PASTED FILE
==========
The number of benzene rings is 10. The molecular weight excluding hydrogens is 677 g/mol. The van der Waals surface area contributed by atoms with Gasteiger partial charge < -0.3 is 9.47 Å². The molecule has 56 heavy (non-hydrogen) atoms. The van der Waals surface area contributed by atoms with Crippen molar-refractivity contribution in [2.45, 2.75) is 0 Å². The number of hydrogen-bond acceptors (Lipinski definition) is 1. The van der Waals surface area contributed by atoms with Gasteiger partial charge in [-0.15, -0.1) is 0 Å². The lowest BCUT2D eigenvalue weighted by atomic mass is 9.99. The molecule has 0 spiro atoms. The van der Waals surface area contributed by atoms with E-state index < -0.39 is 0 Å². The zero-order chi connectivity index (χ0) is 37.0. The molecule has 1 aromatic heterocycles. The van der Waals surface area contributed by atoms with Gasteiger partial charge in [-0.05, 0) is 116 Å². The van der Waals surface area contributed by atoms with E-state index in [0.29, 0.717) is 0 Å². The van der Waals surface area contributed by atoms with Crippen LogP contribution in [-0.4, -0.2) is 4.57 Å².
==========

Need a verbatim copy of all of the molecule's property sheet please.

The number of benzene rings is 10. The molecular weight excluding hydrogens is 677 g/mol. The van der Waals surface area contributed by atoms with Gasteiger partial charge < -0.3 is 9.47 Å². The molecule has 56 heavy (non-hydrogen) atoms. The van der Waals surface area contributed by atoms with Crippen molar-refractivity contribution in [2.45, 2.75) is 0 Å². The number of hydrogen-bond acceptors (Lipinski definition) is 1. The van der Waals surface area contributed by atoms with Gasteiger partial charge in [-0.15, -0.1) is 0 Å². The lowest BCUT2D eigenvalue weighted by atomic mass is 9.99. The molecule has 0 spiro atoms. The van der Waals surface area contributed by atoms with E-state index < -0.39 is 0 Å². The zero-order chi connectivity index (χ0) is 37.0. The molecule has 1 aromatic heterocycles. The van der Waals surface area contributed by atoms with Gasteiger partial charge in [-0.05, 0) is 116 Å². The van der Waals surface area contributed by atoms with E-state index in [0.29, 0.717) is 0 Å². The van der Waals surface area contributed by atoms with Crippen LogP contribution in [-0.4, -0.2) is 4.57 Å².